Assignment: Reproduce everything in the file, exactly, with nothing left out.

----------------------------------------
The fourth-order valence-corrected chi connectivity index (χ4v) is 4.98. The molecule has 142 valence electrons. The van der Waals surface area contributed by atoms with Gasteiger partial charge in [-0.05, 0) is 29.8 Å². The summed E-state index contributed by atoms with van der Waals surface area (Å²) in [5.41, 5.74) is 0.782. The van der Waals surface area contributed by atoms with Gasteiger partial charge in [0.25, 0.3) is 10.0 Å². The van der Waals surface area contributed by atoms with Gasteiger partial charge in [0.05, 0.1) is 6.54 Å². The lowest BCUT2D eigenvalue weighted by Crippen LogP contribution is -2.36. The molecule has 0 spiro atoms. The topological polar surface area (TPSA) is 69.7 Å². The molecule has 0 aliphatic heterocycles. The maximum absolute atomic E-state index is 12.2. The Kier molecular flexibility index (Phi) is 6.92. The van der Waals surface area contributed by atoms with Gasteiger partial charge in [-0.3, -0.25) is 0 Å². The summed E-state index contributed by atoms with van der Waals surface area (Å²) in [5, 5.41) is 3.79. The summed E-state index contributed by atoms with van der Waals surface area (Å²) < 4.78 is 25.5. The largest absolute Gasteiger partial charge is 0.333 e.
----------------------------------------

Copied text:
The fourth-order valence-corrected chi connectivity index (χ4v) is 4.98. The molecule has 142 valence electrons. The van der Waals surface area contributed by atoms with Gasteiger partial charge in [-0.05, 0) is 29.8 Å². The summed E-state index contributed by atoms with van der Waals surface area (Å²) in [5.41, 5.74) is 0.782. The van der Waals surface area contributed by atoms with Gasteiger partial charge in [0.25, 0.3) is 10.0 Å². The van der Waals surface area contributed by atoms with Gasteiger partial charge in [0.05, 0.1) is 6.54 Å². The lowest BCUT2D eigenvalue weighted by Crippen LogP contribution is -2.36. The molecule has 0 spiro atoms. The topological polar surface area (TPSA) is 69.7 Å². The molecule has 0 aliphatic heterocycles. The maximum absolute atomic E-state index is 12.2. The Kier molecular flexibility index (Phi) is 6.92. The van der Waals surface area contributed by atoms with Gasteiger partial charge in [-0.3, -0.25) is 0 Å². The summed E-state index contributed by atoms with van der Waals surface area (Å²) in [5, 5.41) is 3.79. The summed E-state index contributed by atoms with van der Waals surface area (Å²) < 4.78 is 25.5. The largest absolute Gasteiger partial charge is 0.333 e.